Fans send Rowling wands and quills by the bushel, but she admits, a bit shamefacedly, that she never actually uses them and that the wands go straight to her oldest daughter, Jessica. The most popular living fantasy writer in the world doesn't even especially like fantasy novels. It wasn't until after Sorcerer's Stone was published that it even occurred to her that she had written one. "That's the honest truth," she says. "You know, the unicorns were in there. There was the castle, God knows. But I really had not thought that that's what I was doing. And I think maybe the reason that it didn't occur to me is that I'm not a huge fan of fantasy." Rowling has never finished The Lord of the Rings. She hasn't even read all of C.S. Lewis' Narnia novels, which her books get compared to a lot. There's something about Lewis' sentimentality about children that gets on her nerves. "There comes a point where Susan, who was the older girl, is lost to Narnia because she becomes interested in lipstick. She's become irreligious basically because she found sex," Rowling says. "I have a big problem with that."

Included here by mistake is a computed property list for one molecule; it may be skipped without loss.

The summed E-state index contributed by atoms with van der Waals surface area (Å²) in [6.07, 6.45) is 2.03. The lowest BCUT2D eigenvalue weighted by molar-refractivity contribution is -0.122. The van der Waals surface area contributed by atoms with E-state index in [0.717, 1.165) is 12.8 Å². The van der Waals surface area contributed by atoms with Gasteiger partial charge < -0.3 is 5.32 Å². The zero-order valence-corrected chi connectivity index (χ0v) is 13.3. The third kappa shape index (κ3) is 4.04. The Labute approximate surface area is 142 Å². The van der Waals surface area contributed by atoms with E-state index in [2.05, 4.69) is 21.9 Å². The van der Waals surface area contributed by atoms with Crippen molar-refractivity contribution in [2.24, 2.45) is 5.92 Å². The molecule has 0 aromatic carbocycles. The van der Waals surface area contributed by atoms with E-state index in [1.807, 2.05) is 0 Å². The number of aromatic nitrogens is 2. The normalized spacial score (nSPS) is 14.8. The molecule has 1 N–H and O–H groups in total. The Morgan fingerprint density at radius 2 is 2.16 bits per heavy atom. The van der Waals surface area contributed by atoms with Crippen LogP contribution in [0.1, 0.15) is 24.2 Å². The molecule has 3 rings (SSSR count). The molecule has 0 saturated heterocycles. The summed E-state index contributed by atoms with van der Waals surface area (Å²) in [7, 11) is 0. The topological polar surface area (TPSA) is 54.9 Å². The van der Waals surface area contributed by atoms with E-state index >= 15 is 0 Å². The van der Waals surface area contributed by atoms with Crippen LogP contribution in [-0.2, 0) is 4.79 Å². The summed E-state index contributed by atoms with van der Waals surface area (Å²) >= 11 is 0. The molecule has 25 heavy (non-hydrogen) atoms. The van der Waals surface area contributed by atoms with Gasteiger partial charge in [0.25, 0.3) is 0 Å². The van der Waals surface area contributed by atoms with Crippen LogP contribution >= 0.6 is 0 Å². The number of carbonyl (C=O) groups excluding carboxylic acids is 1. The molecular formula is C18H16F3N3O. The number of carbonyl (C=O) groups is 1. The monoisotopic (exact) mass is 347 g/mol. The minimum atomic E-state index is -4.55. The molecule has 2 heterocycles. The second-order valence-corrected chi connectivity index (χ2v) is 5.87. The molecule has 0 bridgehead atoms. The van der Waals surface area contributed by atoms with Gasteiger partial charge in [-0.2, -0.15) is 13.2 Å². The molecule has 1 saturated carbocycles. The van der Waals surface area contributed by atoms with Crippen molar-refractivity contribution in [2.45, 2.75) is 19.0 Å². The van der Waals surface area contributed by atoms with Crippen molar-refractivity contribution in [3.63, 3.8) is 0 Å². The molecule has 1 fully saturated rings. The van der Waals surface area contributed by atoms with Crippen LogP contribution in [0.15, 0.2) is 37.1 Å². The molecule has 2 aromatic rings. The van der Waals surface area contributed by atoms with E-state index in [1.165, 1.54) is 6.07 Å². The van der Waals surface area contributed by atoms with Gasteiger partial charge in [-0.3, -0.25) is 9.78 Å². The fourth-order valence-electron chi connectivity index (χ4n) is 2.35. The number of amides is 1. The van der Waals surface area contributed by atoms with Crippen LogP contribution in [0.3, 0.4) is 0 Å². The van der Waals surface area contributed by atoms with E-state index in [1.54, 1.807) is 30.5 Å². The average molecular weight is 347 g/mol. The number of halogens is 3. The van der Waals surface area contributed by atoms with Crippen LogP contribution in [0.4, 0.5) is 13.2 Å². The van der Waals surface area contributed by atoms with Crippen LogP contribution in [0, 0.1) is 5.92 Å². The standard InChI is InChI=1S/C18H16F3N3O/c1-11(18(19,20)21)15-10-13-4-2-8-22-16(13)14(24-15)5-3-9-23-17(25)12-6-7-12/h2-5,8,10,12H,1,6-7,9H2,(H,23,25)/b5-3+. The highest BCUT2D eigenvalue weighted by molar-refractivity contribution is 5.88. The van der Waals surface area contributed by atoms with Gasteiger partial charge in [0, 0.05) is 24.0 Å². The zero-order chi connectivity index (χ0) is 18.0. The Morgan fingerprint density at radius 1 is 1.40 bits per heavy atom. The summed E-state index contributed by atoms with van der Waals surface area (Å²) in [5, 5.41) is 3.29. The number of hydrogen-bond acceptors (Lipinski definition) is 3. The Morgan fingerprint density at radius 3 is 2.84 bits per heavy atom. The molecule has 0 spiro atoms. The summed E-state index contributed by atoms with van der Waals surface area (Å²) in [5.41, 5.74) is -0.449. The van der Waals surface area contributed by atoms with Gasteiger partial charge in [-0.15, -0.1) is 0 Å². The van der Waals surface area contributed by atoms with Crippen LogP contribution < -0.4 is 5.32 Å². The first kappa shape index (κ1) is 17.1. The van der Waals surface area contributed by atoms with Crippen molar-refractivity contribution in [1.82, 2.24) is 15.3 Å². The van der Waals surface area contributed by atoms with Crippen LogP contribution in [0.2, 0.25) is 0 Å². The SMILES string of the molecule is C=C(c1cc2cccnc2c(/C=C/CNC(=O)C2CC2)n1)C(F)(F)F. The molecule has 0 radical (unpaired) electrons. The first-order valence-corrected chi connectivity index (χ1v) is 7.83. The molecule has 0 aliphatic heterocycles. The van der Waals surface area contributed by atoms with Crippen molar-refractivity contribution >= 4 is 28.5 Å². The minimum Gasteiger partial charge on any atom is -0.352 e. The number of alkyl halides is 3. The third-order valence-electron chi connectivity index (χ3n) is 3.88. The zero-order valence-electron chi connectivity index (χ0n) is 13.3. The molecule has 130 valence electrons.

Rowling certainly isn't afraid of sex, as Order of the Phoenix--which had Harry making out with the beautiful, grieving Cho Chang--ably demonstrated. Harry and his friends are now 16, and it would just be weird if Harry didn't have more on his mind than wands and snitches. "Because of the demands of the adventure that Harry is following, he has had less sexual experience than boys of his age might have had," Rowling allows. "But I really wanted my heroes to grow up. Ron's hormones get fuller play in book six." Cue the throaty alto laughter. "Basically it dawns on Ron that Hermione's had some action, Harry's had some action and he's never got close!"